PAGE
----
By Michael Baadke
Madam C.J. Walker, a successful businesswoman who used her wealth to help others, was born Sarah Breedlove in Delta, La., on Dec. 23, 1867.
She struggled as a laundress in St. Louis, Mo., a single mother after her husband died when she was 20.
She developed a formula for hair rejuvenating products and marketed them under the name Madam C.J. Walker. She promoted her products throughout the South, and within four years established her national headquarters in Indianapolis.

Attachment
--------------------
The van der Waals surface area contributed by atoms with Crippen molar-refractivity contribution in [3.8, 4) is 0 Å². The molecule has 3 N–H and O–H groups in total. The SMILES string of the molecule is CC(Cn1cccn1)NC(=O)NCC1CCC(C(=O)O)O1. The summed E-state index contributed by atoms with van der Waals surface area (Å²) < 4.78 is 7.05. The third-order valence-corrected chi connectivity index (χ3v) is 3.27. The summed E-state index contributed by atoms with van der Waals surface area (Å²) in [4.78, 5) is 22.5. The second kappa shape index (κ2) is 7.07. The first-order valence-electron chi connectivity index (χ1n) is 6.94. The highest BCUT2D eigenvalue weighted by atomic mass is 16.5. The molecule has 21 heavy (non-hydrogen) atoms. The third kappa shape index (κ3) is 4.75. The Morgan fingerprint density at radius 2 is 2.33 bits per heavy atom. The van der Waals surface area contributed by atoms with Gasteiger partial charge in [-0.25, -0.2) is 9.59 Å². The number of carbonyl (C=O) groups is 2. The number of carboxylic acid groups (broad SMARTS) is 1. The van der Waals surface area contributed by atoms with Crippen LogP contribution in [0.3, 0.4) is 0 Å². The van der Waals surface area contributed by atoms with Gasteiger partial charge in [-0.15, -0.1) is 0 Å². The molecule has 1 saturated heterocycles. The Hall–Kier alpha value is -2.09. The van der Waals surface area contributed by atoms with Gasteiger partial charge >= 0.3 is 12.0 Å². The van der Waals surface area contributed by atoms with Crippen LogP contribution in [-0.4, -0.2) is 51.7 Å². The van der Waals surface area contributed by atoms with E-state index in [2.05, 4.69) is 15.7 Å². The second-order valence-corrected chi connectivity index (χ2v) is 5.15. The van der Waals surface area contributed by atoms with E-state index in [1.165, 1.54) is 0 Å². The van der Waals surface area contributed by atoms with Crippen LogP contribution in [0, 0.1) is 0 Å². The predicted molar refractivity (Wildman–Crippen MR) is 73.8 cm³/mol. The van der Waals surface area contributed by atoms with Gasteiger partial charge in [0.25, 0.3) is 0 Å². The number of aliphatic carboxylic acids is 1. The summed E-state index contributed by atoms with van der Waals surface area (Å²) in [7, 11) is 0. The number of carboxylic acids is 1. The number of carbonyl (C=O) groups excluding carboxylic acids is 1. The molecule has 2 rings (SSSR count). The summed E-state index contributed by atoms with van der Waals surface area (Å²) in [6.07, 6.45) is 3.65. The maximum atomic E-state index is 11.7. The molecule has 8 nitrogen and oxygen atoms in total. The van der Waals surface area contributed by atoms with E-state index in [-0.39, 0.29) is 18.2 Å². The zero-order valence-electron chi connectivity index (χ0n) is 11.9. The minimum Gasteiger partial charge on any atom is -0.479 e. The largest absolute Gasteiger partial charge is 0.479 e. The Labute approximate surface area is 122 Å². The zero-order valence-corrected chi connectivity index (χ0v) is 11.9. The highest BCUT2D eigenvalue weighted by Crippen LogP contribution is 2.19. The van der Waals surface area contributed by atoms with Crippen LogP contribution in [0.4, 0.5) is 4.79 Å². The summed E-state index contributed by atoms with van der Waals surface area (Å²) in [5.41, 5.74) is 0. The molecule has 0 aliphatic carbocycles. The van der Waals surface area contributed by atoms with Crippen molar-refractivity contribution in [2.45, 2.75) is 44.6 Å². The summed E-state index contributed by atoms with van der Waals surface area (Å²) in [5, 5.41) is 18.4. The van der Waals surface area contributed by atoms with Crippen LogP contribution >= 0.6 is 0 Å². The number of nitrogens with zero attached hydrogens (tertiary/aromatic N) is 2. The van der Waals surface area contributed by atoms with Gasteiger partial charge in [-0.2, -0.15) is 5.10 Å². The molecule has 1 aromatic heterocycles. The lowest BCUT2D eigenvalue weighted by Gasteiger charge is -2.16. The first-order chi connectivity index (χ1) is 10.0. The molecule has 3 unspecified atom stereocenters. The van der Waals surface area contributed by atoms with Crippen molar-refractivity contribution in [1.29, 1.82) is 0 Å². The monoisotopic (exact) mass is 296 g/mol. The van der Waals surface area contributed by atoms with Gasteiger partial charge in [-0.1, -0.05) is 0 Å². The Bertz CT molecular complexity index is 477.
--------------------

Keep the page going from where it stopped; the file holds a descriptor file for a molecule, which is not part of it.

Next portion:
“She was a classic rags-to-riches story,” her great-great-granddaughter A’Lelia Bundles told Linn’s Stamp News in 1998. “What made her different from others is that she used that money to provide educational opportunities for young African-Americans, contributing money to colleges and universities.”
She was also involved in the anti-lynching movement of the NAACP, and encouraged other women to pursue business opportunities and economic independence, Bundles added.
Walker died in 1919. She was commemorated on a 32¢ stamp issued Jan. 28, 1998, in the Black Heritage series (Scott 3181).